22 May Making Your Newsletter into a Profit Center
by David Allen, Development for Conservation
Is your paper newsletter a budget expense? A corporate report? A burden? Something to get through in between more important tasks?
Are you one of the hundreds of land trusts that have gone completely paperless? Replacing “old-fashioned” paper newsletters with E-News substitutes using the logic that you are saving both money and paper?
Or is your paper newsletter a profit center? Does it make money? Does it make so much money, in fact, that you are considering increasing its publication?
OK, so truth be told, I don’t know any land trusts in the latter category. I suspect we’re all somewhere in between the first two.
But if you could raise 4-7 times what it cost you to print and mail paper newsletters, would you not make the necessary changes?
This is the premise of author and blogger Tom Ahern. His book, Making Money with Donor Newsletters, was published in 2013. I bought it right away and read it last week. (Don’t ask.)
Ahern is now offering a five-part webinar series on the topic for about $400. The first segment is free and easily recommendable.
I suggest reading the book before paying $400. It is available as a free downloadable pdf here.
The first part of the webinar (again – free) provides an introduction and strategic overview of the basic premises and is well worth the 90 minutes it will take you to listen to it.
And you’ll never look at newsletters the same way again.
So, what’s the big secret?
Newsletters that raise money have a different purpose. They are NOT corporate reports – justifications for organizational existence.
They are donor-centric – they deliver gratitude.
Instead of showing and telling donors how effective the organization is, they focus on the difference the donors are making. Instead of providing information, they deliver the messages that
- You Matter
- You have invested wisely, and
- You are still needed
This is the kind of writing I’ve advocated for years for appeals – only now applied to newsletters. In fact, Ahern even points out that the cycle of solicitation, gift, and newsletter should all work together. How can that happen if they are each written for different audiences? It makes all the sense in the world that you would want to write your newsletters with the same rules that you use for appeal letters: easy to read for older women, the pronouns “we-us-our” used inclusively, 6th-grade reading level, and so on.
Try this: Spread out the last two years of paper newsletters on your conference room table. (If you have gone paperless, you will have an empty table.)
- Do the newsletters you see communicate the above three messages?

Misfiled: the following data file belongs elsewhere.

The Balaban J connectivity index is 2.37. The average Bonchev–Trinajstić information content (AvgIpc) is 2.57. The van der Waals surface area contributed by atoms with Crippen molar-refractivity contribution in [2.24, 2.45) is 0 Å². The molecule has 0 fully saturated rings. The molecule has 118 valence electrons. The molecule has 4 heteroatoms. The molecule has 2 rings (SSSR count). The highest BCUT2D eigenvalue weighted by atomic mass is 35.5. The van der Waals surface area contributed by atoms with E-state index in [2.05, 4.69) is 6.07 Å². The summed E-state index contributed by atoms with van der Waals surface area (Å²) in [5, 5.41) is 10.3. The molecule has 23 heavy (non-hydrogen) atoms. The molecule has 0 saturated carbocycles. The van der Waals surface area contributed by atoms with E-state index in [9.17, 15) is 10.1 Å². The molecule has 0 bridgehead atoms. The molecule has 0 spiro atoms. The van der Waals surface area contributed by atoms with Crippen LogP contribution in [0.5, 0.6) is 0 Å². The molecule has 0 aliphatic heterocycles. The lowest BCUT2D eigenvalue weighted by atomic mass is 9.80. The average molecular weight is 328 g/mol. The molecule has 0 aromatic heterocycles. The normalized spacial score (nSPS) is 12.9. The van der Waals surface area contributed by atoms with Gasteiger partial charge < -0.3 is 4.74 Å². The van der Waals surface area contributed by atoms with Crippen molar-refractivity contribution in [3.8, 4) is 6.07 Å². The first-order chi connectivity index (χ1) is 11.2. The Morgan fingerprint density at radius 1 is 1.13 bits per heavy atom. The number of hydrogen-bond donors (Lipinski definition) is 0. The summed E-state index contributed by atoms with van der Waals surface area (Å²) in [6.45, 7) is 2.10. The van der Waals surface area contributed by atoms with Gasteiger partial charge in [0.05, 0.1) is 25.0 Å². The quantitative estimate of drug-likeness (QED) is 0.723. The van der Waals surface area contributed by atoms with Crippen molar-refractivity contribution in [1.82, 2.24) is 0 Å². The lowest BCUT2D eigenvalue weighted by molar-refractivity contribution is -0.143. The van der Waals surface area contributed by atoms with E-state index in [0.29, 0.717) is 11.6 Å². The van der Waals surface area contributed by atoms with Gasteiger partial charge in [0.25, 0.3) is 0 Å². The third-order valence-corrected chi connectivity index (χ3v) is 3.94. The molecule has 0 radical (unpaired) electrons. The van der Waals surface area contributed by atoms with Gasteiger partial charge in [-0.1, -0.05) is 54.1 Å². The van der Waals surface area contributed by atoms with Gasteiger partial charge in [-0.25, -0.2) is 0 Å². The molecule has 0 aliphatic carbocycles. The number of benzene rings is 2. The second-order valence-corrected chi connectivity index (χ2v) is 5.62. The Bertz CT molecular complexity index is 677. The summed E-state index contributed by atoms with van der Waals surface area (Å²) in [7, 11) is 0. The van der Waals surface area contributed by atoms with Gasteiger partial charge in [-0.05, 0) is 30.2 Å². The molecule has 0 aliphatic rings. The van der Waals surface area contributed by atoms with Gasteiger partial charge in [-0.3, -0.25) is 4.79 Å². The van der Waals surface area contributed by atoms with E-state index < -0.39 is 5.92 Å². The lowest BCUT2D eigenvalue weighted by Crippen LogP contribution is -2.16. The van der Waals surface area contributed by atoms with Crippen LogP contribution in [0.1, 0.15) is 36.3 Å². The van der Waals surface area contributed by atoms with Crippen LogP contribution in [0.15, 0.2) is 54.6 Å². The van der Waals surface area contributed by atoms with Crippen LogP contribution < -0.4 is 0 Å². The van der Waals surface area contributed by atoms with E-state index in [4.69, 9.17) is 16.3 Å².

- Do they deliver gratification?
- Do the “we-us-our” pronouns explicitly include the reader?
- If someone was motivated to write a check, would it be easy for them to do so?
- Are they all about showing and telling donors how effective the organization is, or do they focus on the difference the donors are making?
Here’s my strong recommendation:
Read the book and/or listen to the webinar and re-envision your next newsletter to incorporate at least the following four changes:
- Make sure there is a return envelope enclosed in the newsletter – something the donor can use to mail a check back.
- Mail the newsletter using an outer envelope addressed to each donor. Include just enough teaser copy to encourage donors to open the outer envelope and communicate that the contents are not a solicitation. (“Your newsletter enclosed” will work just fine.)
- Focus on emotional content instead of data:
- accomplishments and how the members and donors made them happen (as opposed to how the staff or board made them happen);
- one article about someone who benefitted from the land trust’s work and who is now saying “Thank You” to the land trust members and donors (extra credit if you write the letter from the perspective of a reintroduced species!);
- an article about one of the donors.
- featured opportunities for deeper engagement (special events, volunteer opportunities, letter-writing, planned giving, and so on).
- Feature a cover story about a project, program, or outcome that still needs funding.
Maybe you’ll get a 4:1 profit ratio or better, and you and I can do a Rally seminar next year. But there are even better reasons to make this change. If your donor communications become more donor-centric, your renewal rate, lifetime value, major gift potential, and planned giving prospects will all increase as well.
And maybe doing the newsletter won’t be as much of a burden in the future.
Cheers, and have a great week.
Photo by Snapwire courtesy of Stocksnap.io.